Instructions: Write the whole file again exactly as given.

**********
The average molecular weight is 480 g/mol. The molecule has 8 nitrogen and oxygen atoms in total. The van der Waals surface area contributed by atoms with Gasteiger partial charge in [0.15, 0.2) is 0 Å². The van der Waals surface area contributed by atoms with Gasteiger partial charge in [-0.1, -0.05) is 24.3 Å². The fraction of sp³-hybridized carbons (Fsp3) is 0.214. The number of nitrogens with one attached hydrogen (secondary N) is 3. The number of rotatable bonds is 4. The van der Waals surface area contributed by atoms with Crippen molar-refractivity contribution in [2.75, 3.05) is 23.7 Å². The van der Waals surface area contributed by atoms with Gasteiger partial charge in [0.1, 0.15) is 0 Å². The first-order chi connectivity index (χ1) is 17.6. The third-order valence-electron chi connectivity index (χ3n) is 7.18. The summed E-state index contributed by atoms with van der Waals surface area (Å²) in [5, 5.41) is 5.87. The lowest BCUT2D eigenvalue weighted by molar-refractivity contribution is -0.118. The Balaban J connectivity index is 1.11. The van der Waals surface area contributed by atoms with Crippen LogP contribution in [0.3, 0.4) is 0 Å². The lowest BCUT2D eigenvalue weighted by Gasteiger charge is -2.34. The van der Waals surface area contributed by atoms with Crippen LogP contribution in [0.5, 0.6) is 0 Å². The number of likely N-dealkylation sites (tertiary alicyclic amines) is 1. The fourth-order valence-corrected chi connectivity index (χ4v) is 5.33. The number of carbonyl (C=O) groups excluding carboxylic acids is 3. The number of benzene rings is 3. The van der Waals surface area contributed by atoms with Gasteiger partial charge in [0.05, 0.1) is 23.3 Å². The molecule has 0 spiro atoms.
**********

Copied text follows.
The average molecular weight is 480 g/mol. The molecule has 8 nitrogen and oxygen atoms in total. The van der Waals surface area contributed by atoms with Gasteiger partial charge in [0.15, 0.2) is 0 Å². The van der Waals surface area contributed by atoms with Gasteiger partial charge in [-0.1, -0.05) is 24.3 Å². The fraction of sp³-hybridized carbons (Fsp3) is 0.214. The number of nitrogens with one attached hydrogen (secondary N) is 3. The number of rotatable bonds is 4. The van der Waals surface area contributed by atoms with Crippen molar-refractivity contribution in [2.75, 3.05) is 23.7 Å². The van der Waals surface area contributed by atoms with Gasteiger partial charge in [0.1, 0.15) is 0 Å². The first-order chi connectivity index (χ1) is 17.6. The third-order valence-electron chi connectivity index (χ3n) is 7.18. The summed E-state index contributed by atoms with van der Waals surface area (Å²) in [5, 5.41) is 5.87. The lowest BCUT2D eigenvalue weighted by molar-refractivity contribution is -0.118. The Balaban J connectivity index is 1.11. The van der Waals surface area contributed by atoms with Crippen LogP contribution in [0.3, 0.4) is 0 Å². The lowest BCUT2D eigenvalue weighted by Gasteiger charge is -2.34. The van der Waals surface area contributed by atoms with Crippen LogP contribution in [0.5, 0.6) is 0 Å². The number of likely N-dealkylation sites (tertiary alicyclic amines) is 1. The fourth-order valence-corrected chi connectivity index (χ4v) is 5.33. The number of carbonyl (C=O) groups excluding carboxylic acids is 3. The number of benzene rings is 3. The van der Waals surface area contributed by atoms with Gasteiger partial charge in [0.05, 0.1) is 23.3 Å². The molecule has 0 spiro atoms.